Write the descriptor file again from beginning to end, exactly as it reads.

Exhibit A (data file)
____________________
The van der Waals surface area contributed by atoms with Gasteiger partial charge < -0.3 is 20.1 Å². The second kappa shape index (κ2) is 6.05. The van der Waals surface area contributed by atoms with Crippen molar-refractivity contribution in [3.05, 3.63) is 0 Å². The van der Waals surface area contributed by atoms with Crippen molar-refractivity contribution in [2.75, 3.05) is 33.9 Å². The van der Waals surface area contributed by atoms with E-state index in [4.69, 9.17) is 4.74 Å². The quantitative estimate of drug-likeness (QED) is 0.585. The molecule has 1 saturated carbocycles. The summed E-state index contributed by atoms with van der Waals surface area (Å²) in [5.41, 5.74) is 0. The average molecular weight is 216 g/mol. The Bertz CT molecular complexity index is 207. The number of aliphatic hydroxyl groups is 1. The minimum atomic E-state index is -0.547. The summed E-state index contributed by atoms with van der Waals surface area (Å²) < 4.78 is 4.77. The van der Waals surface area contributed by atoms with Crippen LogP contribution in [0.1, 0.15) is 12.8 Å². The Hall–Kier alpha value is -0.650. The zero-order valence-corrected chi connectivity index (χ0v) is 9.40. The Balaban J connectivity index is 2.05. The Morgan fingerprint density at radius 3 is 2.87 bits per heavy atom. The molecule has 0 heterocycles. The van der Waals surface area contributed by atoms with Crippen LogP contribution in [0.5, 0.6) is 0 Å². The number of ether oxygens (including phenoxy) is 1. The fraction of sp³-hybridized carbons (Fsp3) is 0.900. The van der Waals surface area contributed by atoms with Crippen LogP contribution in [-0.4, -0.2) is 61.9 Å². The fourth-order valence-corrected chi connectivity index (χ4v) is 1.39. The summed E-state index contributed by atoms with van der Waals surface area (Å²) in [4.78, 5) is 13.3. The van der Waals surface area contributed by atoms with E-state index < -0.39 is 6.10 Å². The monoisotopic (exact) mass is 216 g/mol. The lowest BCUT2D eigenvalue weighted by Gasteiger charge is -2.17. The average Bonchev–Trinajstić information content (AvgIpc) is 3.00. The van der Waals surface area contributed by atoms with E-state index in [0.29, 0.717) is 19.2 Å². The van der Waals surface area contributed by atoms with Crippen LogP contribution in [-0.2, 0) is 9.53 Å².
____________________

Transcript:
The van der Waals surface area contributed by atoms with Gasteiger partial charge < -0.3 is 20.1 Å². The second kappa shape index (κ2) is 6.05. The van der Waals surface area contributed by atoms with Crippen molar-refractivity contribution in [3.05, 3.63) is 0 Å². The van der Waals surface area contributed by atoms with Crippen molar-refractivity contribution in [2.75, 3.05) is 33.9 Å². The van der Waals surface area contributed by atoms with E-state index in [4.69, 9.17) is 4.74 Å². The quantitative estimate of drug-likeness (QED) is 0.585. The molecule has 1 saturated carbocycles. The summed E-state index contributed by atoms with van der Waals surface area (Å²) in [5.41, 5.74) is 0. The average molecular weight is 216 g/mol. The Bertz CT molecular complexity index is 207. The number of aliphatic hydroxyl groups is 1. The minimum atomic E-state index is -0.547. The summed E-state index contributed by atoms with van der Waals surface area (Å²) < 4.78 is 4.77. The van der Waals surface area contributed by atoms with Crippen LogP contribution in [0.1, 0.15) is 12.8 Å². The Hall–Kier alpha value is -0.650. The zero-order valence-corrected chi connectivity index (χ0v) is 9.40. The Balaban J connectivity index is 2.05. The Morgan fingerprint density at radius 3 is 2.87 bits per heavy atom. The molecule has 0 heterocycles. The van der Waals surface area contributed by atoms with Crippen LogP contribution in [0.5, 0.6) is 0 Å². The number of ether oxygens (including phenoxy) is 1. The fraction of sp³-hybridized carbons (Fsp3) is 0.900. The van der Waals surface area contributed by atoms with Crippen LogP contribution in [-0.4, -0.2) is 61.9 Å². The fourth-order valence-corrected chi connectivity index (χ4v) is 1.39. The summed E-state index contributed by atoms with van der Waals surface area (Å²) in [4.78, 5) is 13.3. The van der Waals surface area contributed by atoms with E-state index < -0.39 is 6.10 Å². The monoisotopic (exact) mass is 216 g/mol. The lowest BCUT2D eigenvalue weighted by Gasteiger charge is -2.17. The average Bonchev–Trinajstić information content (AvgIpc) is 3.00. The van der Waals surface area contributed by atoms with E-state index in [0.29, 0.717) is 19.2 Å². The van der Waals surface area contributed by atoms with Crippen LogP contribution in [-0.2, 0) is 9.53 Å².